Mayors from nine major Texas cities, including Houston, Dallas, Austin and San Antonio, are asking Gov. Greg Abbott for more authority in determining whether their constituents should be required to wear face masks.
In a letter penned to the governor, the mayors said face masks are the most effective way to keep businesses open and keep people safe.
“Yet many people in many of our cities are still refusing to wear these face coverings even though these coverings are scientifically proven to help prevent the disease from spreading,” the letter read.
“We are writing to you for the authority to set rules and regulations on the use of face coverings in each of our cities,” the letter continued. “A one-size-fits-all approach is not the best option. We should trust local officials to make informed choices about health policy. And if mayors are given the opportunity to require face coverings, we believe our cities will be ready to help reduce the spread of this disease.”
As Texas began to reopen in May, Abbott made it clear no Texan would be required to be a face mask and said no jurisdiction would be able to impose any type of penalty or fine to force them.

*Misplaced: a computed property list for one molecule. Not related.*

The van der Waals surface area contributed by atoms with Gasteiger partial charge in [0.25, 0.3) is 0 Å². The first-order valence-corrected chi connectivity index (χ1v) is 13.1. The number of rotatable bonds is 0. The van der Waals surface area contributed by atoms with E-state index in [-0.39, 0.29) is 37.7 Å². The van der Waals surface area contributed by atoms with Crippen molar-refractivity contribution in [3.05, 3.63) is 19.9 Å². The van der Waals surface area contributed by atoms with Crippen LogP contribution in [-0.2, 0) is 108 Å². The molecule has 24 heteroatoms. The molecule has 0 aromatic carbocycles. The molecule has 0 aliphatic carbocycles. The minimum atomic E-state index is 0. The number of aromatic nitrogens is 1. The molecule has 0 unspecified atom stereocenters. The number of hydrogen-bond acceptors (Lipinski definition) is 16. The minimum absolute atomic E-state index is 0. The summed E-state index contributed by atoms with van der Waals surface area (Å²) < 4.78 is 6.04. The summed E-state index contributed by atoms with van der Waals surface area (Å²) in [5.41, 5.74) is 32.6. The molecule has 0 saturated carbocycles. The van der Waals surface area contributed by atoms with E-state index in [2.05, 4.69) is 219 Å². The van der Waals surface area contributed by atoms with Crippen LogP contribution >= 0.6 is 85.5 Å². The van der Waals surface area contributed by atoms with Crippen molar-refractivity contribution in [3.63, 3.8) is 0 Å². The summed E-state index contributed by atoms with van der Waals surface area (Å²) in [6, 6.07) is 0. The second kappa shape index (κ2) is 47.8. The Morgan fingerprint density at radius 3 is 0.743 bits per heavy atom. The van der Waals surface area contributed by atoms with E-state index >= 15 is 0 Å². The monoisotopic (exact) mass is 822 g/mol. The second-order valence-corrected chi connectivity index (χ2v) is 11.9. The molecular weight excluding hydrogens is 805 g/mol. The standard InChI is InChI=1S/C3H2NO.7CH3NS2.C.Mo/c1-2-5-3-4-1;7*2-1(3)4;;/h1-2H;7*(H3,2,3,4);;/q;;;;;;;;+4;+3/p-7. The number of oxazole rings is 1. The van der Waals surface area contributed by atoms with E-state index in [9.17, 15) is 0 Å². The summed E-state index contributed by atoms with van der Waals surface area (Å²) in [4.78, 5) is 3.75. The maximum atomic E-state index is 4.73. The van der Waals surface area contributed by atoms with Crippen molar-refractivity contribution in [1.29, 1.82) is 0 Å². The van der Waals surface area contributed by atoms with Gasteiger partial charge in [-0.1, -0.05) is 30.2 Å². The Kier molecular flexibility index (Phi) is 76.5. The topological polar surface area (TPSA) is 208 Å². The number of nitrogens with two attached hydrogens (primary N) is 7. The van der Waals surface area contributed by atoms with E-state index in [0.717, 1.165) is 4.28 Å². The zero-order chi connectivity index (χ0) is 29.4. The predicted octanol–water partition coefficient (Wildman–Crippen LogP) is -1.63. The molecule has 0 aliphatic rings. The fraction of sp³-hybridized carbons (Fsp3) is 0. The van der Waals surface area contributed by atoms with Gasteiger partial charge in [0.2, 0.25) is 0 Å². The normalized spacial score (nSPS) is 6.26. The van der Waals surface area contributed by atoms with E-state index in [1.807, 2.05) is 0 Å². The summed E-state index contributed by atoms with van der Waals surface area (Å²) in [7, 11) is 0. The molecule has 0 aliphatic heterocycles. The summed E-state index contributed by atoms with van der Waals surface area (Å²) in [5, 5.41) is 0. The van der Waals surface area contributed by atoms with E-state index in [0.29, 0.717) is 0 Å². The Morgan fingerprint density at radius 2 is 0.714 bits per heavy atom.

“My executive order, it supersedes local orders, with regard to any type of fine or penalty for anyone not wearing a mask,” Abbott said at the time, referring to his executive order that allowed restaurants and movie theatres across the state to open with limited capacity.
The letter from the elected officials comes as hospitalization rates in major metro areas have seen a spike in recent weeks, coinciding with Abbott’s aggressive and near-complete reopening of the state that began on May 1.
On Tuesday, Abbott blamed the rise in cases on young Texans going to bars — bars and restaurants the governor himself allowed to open in the days leading up to Memorial Day weekend, the timespan he said was partially responsible for the increased COVID-19 activity.
As of Tuesday, 93,206 COVID-19 cases have been reported in the state and 2,029 Texans have died from the virus. A little more than half of those confirmed cases can be found in Texas’ five largest counties (Harris, Dallas, Tarrant, Travis, and Bexar).
Photo: Nickolay Romensky/Wikimedia Commons
Fernando covers Texas politics and government at the Texas Signal. Before joining the Signal, Fernando spent two years at the Houston Chronicle and previously interned at Houston’s NPR station News 88.7. He is a graduate of the University of Houston, Jack J. Valenti School of Communication, and enjoys reading, highlighting things, and arguing on social media. You can follow him on Twitter at @fernramirez93 or email at email@example.com